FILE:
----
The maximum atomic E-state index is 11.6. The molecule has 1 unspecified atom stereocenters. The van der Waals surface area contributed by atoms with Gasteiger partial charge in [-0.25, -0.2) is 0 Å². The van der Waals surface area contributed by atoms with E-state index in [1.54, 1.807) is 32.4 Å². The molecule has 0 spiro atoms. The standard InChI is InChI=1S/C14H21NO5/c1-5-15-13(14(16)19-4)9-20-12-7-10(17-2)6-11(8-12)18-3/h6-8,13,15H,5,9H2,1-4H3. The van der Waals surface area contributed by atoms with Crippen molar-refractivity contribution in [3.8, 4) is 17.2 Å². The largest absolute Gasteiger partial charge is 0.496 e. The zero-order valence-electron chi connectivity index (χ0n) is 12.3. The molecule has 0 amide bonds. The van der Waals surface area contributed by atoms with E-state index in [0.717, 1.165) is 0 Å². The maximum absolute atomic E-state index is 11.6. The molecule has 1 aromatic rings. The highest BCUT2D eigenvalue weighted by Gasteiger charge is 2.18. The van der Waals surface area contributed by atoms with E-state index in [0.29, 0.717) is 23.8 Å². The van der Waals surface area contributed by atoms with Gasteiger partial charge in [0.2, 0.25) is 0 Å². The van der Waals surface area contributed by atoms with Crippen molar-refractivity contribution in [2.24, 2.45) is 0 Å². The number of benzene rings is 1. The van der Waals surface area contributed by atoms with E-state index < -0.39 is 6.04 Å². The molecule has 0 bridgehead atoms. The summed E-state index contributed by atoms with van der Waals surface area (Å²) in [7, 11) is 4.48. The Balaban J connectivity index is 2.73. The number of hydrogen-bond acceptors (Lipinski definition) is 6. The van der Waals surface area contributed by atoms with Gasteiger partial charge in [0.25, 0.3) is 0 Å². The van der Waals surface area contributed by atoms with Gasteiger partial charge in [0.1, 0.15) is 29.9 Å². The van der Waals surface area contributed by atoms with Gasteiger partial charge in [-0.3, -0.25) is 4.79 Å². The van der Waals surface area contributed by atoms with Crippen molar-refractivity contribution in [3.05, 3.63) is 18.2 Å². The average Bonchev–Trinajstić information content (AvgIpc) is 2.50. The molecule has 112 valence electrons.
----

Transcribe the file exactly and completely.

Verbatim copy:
The maximum atomic E-state index is 11.6. The molecule has 1 unspecified atom stereocenters. The van der Waals surface area contributed by atoms with Gasteiger partial charge in [-0.25, -0.2) is 0 Å². The van der Waals surface area contributed by atoms with E-state index in [1.54, 1.807) is 32.4 Å². The molecule has 0 spiro atoms. The standard InChI is InChI=1S/C14H21NO5/c1-5-15-13(14(16)19-4)9-20-12-7-10(17-2)6-11(8-12)18-3/h6-8,13,15H,5,9H2,1-4H3. The van der Waals surface area contributed by atoms with Crippen molar-refractivity contribution in [3.8, 4) is 17.2 Å². The largest absolute Gasteiger partial charge is 0.496 e. The zero-order valence-electron chi connectivity index (χ0n) is 12.3. The molecule has 0 amide bonds. The van der Waals surface area contributed by atoms with E-state index in [0.717, 1.165) is 0 Å². The maximum absolute atomic E-state index is 11.6. The molecule has 1 aromatic rings. The highest BCUT2D eigenvalue weighted by Gasteiger charge is 2.18. The van der Waals surface area contributed by atoms with E-state index in [0.29, 0.717) is 23.8 Å². The van der Waals surface area contributed by atoms with Gasteiger partial charge in [0.2, 0.25) is 0 Å². The van der Waals surface area contributed by atoms with Crippen molar-refractivity contribution in [2.24, 2.45) is 0 Å². The number of benzene rings is 1. The van der Waals surface area contributed by atoms with E-state index < -0.39 is 6.04 Å². The molecule has 0 bridgehead atoms. The summed E-state index contributed by atoms with van der Waals surface area (Å²) in [7, 11) is 4.48. The Balaban J connectivity index is 2.73. The number of hydrogen-bond acceptors (Lipinski definition) is 6. The van der Waals surface area contributed by atoms with Gasteiger partial charge in [0.25, 0.3) is 0 Å². The van der Waals surface area contributed by atoms with Gasteiger partial charge in [0.1, 0.15) is 29.9 Å². The van der Waals surface area contributed by atoms with Gasteiger partial charge in [-0.3, -0.25) is 4.79 Å². The van der Waals surface area contributed by atoms with Crippen molar-refractivity contribution in [3.05, 3.63) is 18.2 Å². The average Bonchev–Trinajstić information content (AvgIpc) is 2.50. The molecule has 112 valence electrons.